Back in March, many people enjoyed a $1,400 stimulus check thanks to the American Rescue Plan. But at this point, the likelihood of there being a fourth stimulus check in the near term is low. That's because the economy has improved tremendously over the past six months, and right now, it's harder to make the case for widespread aid.

But some advocates insist that while the general public may not need another stimulus, seniors on Social Security should be an exception. In fact, the nonpartisan Senior Citizens League is calling on lawmakers to send Social Security recipients another round of $1,400 checks.

Social Security card nestled into a pile of hundred-dollar bills

Image source: Getty Images.

Seniors need help maintaining their buying power

As of now, we don't know how large a raise (known as a cost-of-living adjustment, or COLA) seniors will be getting in 2022. The reason is that annual COLAs are calculated based on third-quarter data from the Consumer Price Index for Urban Wage Earners and Clerical Workers (CPI-W).

Currently, we only have CPI-W data from July and August. And until September's number comes in, that COLA can't be determined.

But seniors should get the official word on their 2020 COLA shortly. And no matter how it shakes out, it's looking like Social Security recipients will be getting their largest raise in decades.

In fact, based on the data we already have from the CPI-W, experts are projecting that next year's COLA will come to at least 6%. By contrast, going into 2021, seniors saw their benefits rise by just 1.3%.

But in spite of the generous COLA that's anticipated for 2022, the Senior Citizens League insists that Social Security beneficiaries need help maintaining their buying power. For years, Social Security's COLAs have done a poor job of keeping up with inflation. And even if a giant raise comes in next year, the reason behind it will boil down to extreme increases in the cost of consumer goods that have impacted seniors and workers alike.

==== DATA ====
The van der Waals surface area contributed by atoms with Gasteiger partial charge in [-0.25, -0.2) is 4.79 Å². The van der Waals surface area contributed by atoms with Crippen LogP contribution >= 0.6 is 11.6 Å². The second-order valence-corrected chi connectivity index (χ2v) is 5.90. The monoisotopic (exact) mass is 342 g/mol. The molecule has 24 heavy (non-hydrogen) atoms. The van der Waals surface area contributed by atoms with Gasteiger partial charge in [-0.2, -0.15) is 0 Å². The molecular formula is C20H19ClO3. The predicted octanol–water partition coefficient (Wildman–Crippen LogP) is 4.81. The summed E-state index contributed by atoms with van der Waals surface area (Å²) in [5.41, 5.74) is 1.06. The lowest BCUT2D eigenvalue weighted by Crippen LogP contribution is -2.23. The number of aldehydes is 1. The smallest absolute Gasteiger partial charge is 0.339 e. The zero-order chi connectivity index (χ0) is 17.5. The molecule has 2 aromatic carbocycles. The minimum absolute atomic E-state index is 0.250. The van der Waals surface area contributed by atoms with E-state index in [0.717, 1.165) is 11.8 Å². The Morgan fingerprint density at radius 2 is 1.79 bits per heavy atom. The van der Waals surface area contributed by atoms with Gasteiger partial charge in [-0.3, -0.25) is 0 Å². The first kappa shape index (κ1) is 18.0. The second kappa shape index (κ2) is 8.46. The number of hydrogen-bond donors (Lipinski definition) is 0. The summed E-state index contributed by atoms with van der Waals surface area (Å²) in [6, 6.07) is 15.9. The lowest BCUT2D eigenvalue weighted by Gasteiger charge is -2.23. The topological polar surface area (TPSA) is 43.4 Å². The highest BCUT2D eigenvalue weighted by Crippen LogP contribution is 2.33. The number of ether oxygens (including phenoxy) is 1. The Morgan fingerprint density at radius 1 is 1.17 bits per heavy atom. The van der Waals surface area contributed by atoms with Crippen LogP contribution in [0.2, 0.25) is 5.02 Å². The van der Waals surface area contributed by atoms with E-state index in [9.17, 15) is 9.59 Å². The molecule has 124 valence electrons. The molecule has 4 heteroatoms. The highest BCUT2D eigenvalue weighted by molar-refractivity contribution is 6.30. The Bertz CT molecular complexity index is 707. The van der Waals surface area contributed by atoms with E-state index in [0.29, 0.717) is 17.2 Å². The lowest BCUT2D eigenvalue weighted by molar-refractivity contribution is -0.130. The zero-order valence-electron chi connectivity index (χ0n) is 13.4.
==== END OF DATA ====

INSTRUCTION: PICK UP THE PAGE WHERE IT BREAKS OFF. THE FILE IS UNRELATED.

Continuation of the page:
Or, to put it another way, even if seniors get a large raise for 2022, they're unlikely to wind up coming out ahead financially because the general cost of living has increased so much. And so giving Social Security beneficiaries their own stimulus check could mean actually allowing their buying power to increase.

Will lawmakers get on board?

Whether lawmakers agree to a senior-specific stimulus check is yet to be determined. But it's clear that seniors who get the bulk of their income from Social Security have struggled for years, and that could continue even if 2022's raise is as generous as experts are thinking it'll be.

Let's remember that Medicare Part B premium hikes will also be the wild card seniors will have to grapple with in conjunction with that raise. If Part B costs go up enough, that alone will erode whatever benefit seniors might glean from higher Social Security paychecks.

Will the process of calculating COLAs change?

The viability of a near-term senior-specific stimulus check may be dubious. However, one change that could come down the pike is a shift in the way COLAs are calculated.

For years, senior advocates have called upon lawmakers to use the Consumer Price Index for the Elderly (CPI-E) as the basis for calculating COLAs. The logic is that this index more accurately represents the costs seniors face.

Swapping the CPI-W for the CPI-E could result in higher COLAs down the line, which could, in turn, give seniors more buying power. And while that doesn't have the same ring as a fourth stimulus check, it could be a lifeline nonetheless.